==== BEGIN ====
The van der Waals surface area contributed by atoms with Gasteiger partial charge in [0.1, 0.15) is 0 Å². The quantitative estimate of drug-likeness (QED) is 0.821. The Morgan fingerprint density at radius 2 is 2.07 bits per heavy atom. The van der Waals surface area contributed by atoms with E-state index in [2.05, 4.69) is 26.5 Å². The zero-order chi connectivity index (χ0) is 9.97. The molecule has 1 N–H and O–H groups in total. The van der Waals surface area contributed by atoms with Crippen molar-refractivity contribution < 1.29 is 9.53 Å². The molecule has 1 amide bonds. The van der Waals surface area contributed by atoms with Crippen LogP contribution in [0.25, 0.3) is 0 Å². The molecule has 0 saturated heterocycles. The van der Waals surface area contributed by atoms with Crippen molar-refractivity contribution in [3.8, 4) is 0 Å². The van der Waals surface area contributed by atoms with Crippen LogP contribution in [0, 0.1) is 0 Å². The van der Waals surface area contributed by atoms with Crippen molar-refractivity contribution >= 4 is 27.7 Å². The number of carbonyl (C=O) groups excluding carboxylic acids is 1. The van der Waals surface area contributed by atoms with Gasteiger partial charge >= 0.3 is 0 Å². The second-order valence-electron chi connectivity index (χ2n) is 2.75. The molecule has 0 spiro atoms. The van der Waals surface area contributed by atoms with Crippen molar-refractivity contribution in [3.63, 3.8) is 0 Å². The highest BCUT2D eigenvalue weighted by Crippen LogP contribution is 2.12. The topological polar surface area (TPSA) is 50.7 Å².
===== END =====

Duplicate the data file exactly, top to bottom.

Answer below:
The van der Waals surface area contributed by atoms with Gasteiger partial charge in [0.1, 0.15) is 0 Å². The quantitative estimate of drug-likeness (QED) is 0.821. The Morgan fingerprint density at radius 2 is 2.07 bits per heavy atom. The van der Waals surface area contributed by atoms with E-state index in [2.05, 4.69) is 26.5 Å². The zero-order chi connectivity index (χ0) is 9.97. The molecule has 1 N–H and O–H groups in total. The van der Waals surface area contributed by atoms with Crippen molar-refractivity contribution < 1.29 is 9.53 Å². The molecule has 1 amide bonds. The van der Waals surface area contributed by atoms with Crippen LogP contribution in [0.25, 0.3) is 0 Å². The molecule has 0 saturated heterocycles. The van der Waals surface area contributed by atoms with Crippen molar-refractivity contribution in [3.8, 4) is 0 Å². The van der Waals surface area contributed by atoms with Crippen LogP contribution in [0, 0.1) is 0 Å². The van der Waals surface area contributed by atoms with Crippen molar-refractivity contribution >= 4 is 27.7 Å². The number of carbonyl (C=O) groups excluding carboxylic acids is 1. The van der Waals surface area contributed by atoms with Gasteiger partial charge >= 0.3 is 0 Å². The second-order valence-electron chi connectivity index (χ2n) is 2.75. The molecule has 0 spiro atoms. The van der Waals surface area contributed by atoms with Crippen molar-refractivity contribution in [3.63, 3.8) is 0 Å². The highest BCUT2D eigenvalue weighted by Crippen LogP contribution is 2.12. The topological polar surface area (TPSA) is 50.7 Å².